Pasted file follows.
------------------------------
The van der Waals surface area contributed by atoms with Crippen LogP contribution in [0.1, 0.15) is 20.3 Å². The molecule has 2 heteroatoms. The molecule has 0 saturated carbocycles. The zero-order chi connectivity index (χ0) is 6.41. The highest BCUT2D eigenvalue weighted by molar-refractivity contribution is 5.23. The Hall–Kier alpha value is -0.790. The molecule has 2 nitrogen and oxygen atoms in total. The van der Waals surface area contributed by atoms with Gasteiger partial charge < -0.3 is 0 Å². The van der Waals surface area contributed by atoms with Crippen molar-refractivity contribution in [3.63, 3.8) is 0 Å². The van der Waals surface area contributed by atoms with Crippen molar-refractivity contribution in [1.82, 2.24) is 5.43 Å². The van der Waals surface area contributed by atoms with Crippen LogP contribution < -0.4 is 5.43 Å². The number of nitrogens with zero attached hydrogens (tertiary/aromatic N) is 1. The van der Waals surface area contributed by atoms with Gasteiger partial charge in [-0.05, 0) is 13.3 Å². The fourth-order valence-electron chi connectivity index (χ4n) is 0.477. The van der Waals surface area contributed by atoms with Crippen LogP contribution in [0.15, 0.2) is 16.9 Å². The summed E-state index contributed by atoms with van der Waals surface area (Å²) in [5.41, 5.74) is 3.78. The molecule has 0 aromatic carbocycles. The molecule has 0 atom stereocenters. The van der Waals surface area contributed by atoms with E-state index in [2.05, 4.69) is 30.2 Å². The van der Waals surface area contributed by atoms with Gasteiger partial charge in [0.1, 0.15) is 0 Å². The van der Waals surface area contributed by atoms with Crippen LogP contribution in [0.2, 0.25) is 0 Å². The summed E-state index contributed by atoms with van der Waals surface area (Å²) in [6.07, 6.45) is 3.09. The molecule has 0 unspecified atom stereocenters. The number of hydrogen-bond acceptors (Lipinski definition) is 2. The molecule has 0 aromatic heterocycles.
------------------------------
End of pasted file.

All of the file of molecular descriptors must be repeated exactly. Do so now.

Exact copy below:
The van der Waals surface area contributed by atoms with Crippen LogP contribution in [0.1, 0.15) is 20.3 Å². The molecule has 2 heteroatoms. The molecule has 0 saturated carbocycles. The zero-order chi connectivity index (χ0) is 6.41. The highest BCUT2D eigenvalue weighted by molar-refractivity contribution is 5.23. The Hall–Kier alpha value is -0.790. The molecule has 2 nitrogen and oxygen atoms in total. The van der Waals surface area contributed by atoms with Gasteiger partial charge < -0.3 is 0 Å². The van der Waals surface area contributed by atoms with Crippen molar-refractivity contribution in [3.63, 3.8) is 0 Å². The van der Waals surface area contributed by atoms with Crippen molar-refractivity contribution in [1.82, 2.24) is 5.43 Å². The van der Waals surface area contributed by atoms with Crippen LogP contribution < -0.4 is 5.43 Å². The number of nitrogens with zero attached hydrogens (tertiary/aromatic N) is 1. The van der Waals surface area contributed by atoms with Gasteiger partial charge in [-0.05, 0) is 13.3 Å². The fourth-order valence-electron chi connectivity index (χ4n) is 0.477. The van der Waals surface area contributed by atoms with Crippen LogP contribution in [0.15, 0.2) is 16.9 Å². The summed E-state index contributed by atoms with van der Waals surface area (Å²) in [5.41, 5.74) is 3.78. The molecule has 0 aromatic carbocycles. The molecule has 0 atom stereocenters. The van der Waals surface area contributed by atoms with E-state index in [2.05, 4.69) is 30.2 Å². The van der Waals surface area contributed by atoms with Gasteiger partial charge in [0.1, 0.15) is 0 Å². The van der Waals surface area contributed by atoms with Crippen LogP contribution in [0.2, 0.25) is 0 Å². The summed E-state index contributed by atoms with van der Waals surface area (Å²) in [6.07, 6.45) is 3.09. The molecule has 0 unspecified atom stereocenters. The number of hydrogen-bond acceptors (Lipinski definition) is 2. The molecule has 0 aromatic heterocycles.